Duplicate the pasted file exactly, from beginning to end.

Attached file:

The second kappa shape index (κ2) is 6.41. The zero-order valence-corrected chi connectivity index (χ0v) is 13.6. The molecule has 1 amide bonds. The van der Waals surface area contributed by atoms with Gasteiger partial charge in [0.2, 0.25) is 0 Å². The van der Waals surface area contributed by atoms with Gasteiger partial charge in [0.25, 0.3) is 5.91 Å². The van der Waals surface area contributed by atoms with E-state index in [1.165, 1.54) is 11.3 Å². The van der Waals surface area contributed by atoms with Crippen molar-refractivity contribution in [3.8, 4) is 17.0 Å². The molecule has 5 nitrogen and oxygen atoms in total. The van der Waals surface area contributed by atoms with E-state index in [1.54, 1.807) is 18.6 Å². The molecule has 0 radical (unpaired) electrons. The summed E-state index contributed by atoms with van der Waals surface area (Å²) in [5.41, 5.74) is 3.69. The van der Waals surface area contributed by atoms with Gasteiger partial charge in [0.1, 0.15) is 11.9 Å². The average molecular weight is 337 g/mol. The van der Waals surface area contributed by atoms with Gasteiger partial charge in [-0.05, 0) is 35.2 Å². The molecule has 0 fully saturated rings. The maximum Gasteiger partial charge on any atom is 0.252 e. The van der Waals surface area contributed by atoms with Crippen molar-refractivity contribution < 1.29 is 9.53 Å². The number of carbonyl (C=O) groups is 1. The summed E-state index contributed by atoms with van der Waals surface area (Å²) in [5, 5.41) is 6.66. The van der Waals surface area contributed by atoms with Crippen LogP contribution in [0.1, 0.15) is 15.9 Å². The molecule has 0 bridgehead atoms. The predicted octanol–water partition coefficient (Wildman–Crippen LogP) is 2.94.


The second kappa shape index (κ2) is 6.41. The zero-order valence-corrected chi connectivity index (χ0v) is 13.6. The molecule has 1 amide bonds. The van der Waals surface area contributed by atoms with Gasteiger partial charge in [0.2, 0.25) is 0 Å². The van der Waals surface area contributed by atoms with Gasteiger partial charge in [0.25, 0.3) is 5.91 Å². The van der Waals surface area contributed by atoms with E-state index in [1.165, 1.54) is 11.3 Å². The van der Waals surface area contributed by atoms with Crippen molar-refractivity contribution in [3.8, 4) is 17.0 Å². The molecule has 5 nitrogen and oxygen atoms in total. The van der Waals surface area contributed by atoms with E-state index in [1.54, 1.807) is 18.6 Å². The molecule has 0 radical (unpaired) electrons. The summed E-state index contributed by atoms with van der Waals surface area (Å²) in [5.41, 5.74) is 3.69. The van der Waals surface area contributed by atoms with Gasteiger partial charge in [0.1, 0.15) is 11.9 Å². The average molecular weight is 337 g/mol. The van der Waals surface area contributed by atoms with Gasteiger partial charge in [-0.05, 0) is 35.2 Å². The molecule has 0 fully saturated rings. The maximum Gasteiger partial charge on any atom is 0.252 e. The van der Waals surface area contributed by atoms with Crippen molar-refractivity contribution < 1.29 is 9.53 Å². The number of carbonyl (C=O) groups is 1. The summed E-state index contributed by atoms with van der Waals surface area (Å²) in [5, 5.41) is 6.66. The van der Waals surface area contributed by atoms with Crippen LogP contribution in [0.1, 0.15) is 15.9 Å². The molecule has 0 bridgehead atoms. The predicted octanol–water partition coefficient (Wildman–Crippen LogP) is 2.94.